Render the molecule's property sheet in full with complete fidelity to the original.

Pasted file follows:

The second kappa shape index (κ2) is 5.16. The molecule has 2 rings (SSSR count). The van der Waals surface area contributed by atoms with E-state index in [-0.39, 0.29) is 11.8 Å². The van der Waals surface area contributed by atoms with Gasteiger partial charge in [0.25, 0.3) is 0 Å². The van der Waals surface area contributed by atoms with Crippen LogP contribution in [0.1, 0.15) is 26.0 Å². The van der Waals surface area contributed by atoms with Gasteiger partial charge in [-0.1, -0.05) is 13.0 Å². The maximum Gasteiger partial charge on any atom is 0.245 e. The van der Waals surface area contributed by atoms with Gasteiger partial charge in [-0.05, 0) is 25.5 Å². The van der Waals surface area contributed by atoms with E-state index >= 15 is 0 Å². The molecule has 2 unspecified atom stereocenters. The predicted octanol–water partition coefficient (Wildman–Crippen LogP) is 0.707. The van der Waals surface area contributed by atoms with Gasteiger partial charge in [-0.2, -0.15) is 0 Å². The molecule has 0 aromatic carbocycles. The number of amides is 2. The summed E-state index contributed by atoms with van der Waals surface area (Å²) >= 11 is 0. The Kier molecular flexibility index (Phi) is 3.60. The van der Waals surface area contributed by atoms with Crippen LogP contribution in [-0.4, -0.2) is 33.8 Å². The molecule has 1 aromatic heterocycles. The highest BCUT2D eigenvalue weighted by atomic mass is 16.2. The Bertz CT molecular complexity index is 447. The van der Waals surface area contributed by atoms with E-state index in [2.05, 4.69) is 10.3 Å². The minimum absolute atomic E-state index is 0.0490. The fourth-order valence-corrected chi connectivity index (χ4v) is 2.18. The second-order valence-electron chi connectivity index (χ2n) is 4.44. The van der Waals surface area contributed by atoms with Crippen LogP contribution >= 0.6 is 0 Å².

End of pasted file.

The second kappa shape index (κ2) is 5.16. The molecule has 2 rings (SSSR count). The van der Waals surface area contributed by atoms with E-state index in [-0.39, 0.29) is 11.8 Å². The van der Waals surface area contributed by atoms with Gasteiger partial charge in [0.25, 0.3) is 0 Å². The van der Waals surface area contributed by atoms with Crippen LogP contribution in [0.1, 0.15) is 26.0 Å². The van der Waals surface area contributed by atoms with Gasteiger partial charge in [-0.1, -0.05) is 13.0 Å². The maximum Gasteiger partial charge on any atom is 0.245 e. The van der Waals surface area contributed by atoms with Gasteiger partial charge in [-0.05, 0) is 25.5 Å². The van der Waals surface area contributed by atoms with E-state index >= 15 is 0 Å². The molecule has 2 unspecified atom stereocenters. The predicted octanol–water partition coefficient (Wildman–Crippen LogP) is 0.707. The van der Waals surface area contributed by atoms with Gasteiger partial charge in [-0.2, -0.15) is 0 Å². The molecule has 0 aromatic carbocycles. The number of amides is 2. The summed E-state index contributed by atoms with van der Waals surface area (Å²) >= 11 is 0. The Kier molecular flexibility index (Phi) is 3.60. The van der Waals surface area contributed by atoms with Crippen LogP contribution in [-0.4, -0.2) is 33.8 Å². The molecule has 1 aromatic heterocycles. The highest BCUT2D eigenvalue weighted by atomic mass is 16.2. The Bertz CT molecular complexity index is 447. The van der Waals surface area contributed by atoms with E-state index in [2.05, 4.69) is 10.3 Å². The minimum absolute atomic E-state index is 0.0490. The fourth-order valence-corrected chi connectivity index (χ4v) is 2.18. The second-order valence-electron chi connectivity index (χ2n) is 4.44. The van der Waals surface area contributed by atoms with Crippen LogP contribution >= 0.6 is 0 Å².